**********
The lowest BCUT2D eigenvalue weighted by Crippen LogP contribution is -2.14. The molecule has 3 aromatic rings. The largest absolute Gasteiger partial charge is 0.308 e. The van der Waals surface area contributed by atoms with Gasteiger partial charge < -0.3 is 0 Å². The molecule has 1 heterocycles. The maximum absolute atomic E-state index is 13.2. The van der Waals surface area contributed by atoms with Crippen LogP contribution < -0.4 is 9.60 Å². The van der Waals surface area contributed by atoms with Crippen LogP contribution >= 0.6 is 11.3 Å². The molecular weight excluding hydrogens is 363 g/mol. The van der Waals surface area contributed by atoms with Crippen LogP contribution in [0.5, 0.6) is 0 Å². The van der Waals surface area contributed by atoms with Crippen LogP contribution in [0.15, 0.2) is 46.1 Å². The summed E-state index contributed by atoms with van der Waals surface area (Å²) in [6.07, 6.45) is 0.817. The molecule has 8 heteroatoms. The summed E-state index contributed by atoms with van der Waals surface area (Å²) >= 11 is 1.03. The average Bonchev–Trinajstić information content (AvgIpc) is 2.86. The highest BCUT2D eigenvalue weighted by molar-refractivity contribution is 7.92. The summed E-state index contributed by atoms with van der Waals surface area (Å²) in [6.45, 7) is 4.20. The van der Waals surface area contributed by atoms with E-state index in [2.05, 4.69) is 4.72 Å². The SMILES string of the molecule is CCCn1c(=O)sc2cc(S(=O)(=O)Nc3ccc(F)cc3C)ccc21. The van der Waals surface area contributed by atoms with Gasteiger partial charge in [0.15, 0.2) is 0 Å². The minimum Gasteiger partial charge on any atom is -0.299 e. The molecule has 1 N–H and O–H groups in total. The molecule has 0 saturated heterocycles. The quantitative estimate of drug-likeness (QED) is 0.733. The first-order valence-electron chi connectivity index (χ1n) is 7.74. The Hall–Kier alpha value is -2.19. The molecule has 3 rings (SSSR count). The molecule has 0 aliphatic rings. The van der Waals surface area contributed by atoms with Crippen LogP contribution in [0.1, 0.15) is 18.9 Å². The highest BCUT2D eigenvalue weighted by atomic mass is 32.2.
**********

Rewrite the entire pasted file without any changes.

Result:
The lowest BCUT2D eigenvalue weighted by Crippen LogP contribution is -2.14. The molecule has 3 aromatic rings. The largest absolute Gasteiger partial charge is 0.308 e. The van der Waals surface area contributed by atoms with Gasteiger partial charge < -0.3 is 0 Å². The molecule has 1 heterocycles. The maximum absolute atomic E-state index is 13.2. The van der Waals surface area contributed by atoms with Crippen LogP contribution < -0.4 is 9.60 Å². The van der Waals surface area contributed by atoms with Crippen LogP contribution >= 0.6 is 11.3 Å². The molecular weight excluding hydrogens is 363 g/mol. The van der Waals surface area contributed by atoms with Crippen LogP contribution in [0.5, 0.6) is 0 Å². The van der Waals surface area contributed by atoms with Crippen LogP contribution in [0.15, 0.2) is 46.1 Å². The summed E-state index contributed by atoms with van der Waals surface area (Å²) in [6.07, 6.45) is 0.817. The molecule has 8 heteroatoms. The summed E-state index contributed by atoms with van der Waals surface area (Å²) >= 11 is 1.03. The average Bonchev–Trinajstić information content (AvgIpc) is 2.86. The highest BCUT2D eigenvalue weighted by molar-refractivity contribution is 7.92. The summed E-state index contributed by atoms with van der Waals surface area (Å²) in [6.45, 7) is 4.20. The van der Waals surface area contributed by atoms with E-state index in [2.05, 4.69) is 4.72 Å². The SMILES string of the molecule is CCCn1c(=O)sc2cc(S(=O)(=O)Nc3ccc(F)cc3C)ccc21. The van der Waals surface area contributed by atoms with Gasteiger partial charge in [0.15, 0.2) is 0 Å². The minimum Gasteiger partial charge on any atom is -0.299 e. The molecule has 1 N–H and O–H groups in total. The molecule has 0 saturated heterocycles. The quantitative estimate of drug-likeness (QED) is 0.733. The first-order valence-electron chi connectivity index (χ1n) is 7.74. The Hall–Kier alpha value is -2.19. The molecule has 3 rings (SSSR count). The molecule has 0 aliphatic rings. The van der Waals surface area contributed by atoms with Crippen LogP contribution in [0.1, 0.15) is 18.9 Å². The highest BCUT2D eigenvalue weighted by atomic mass is 32.2.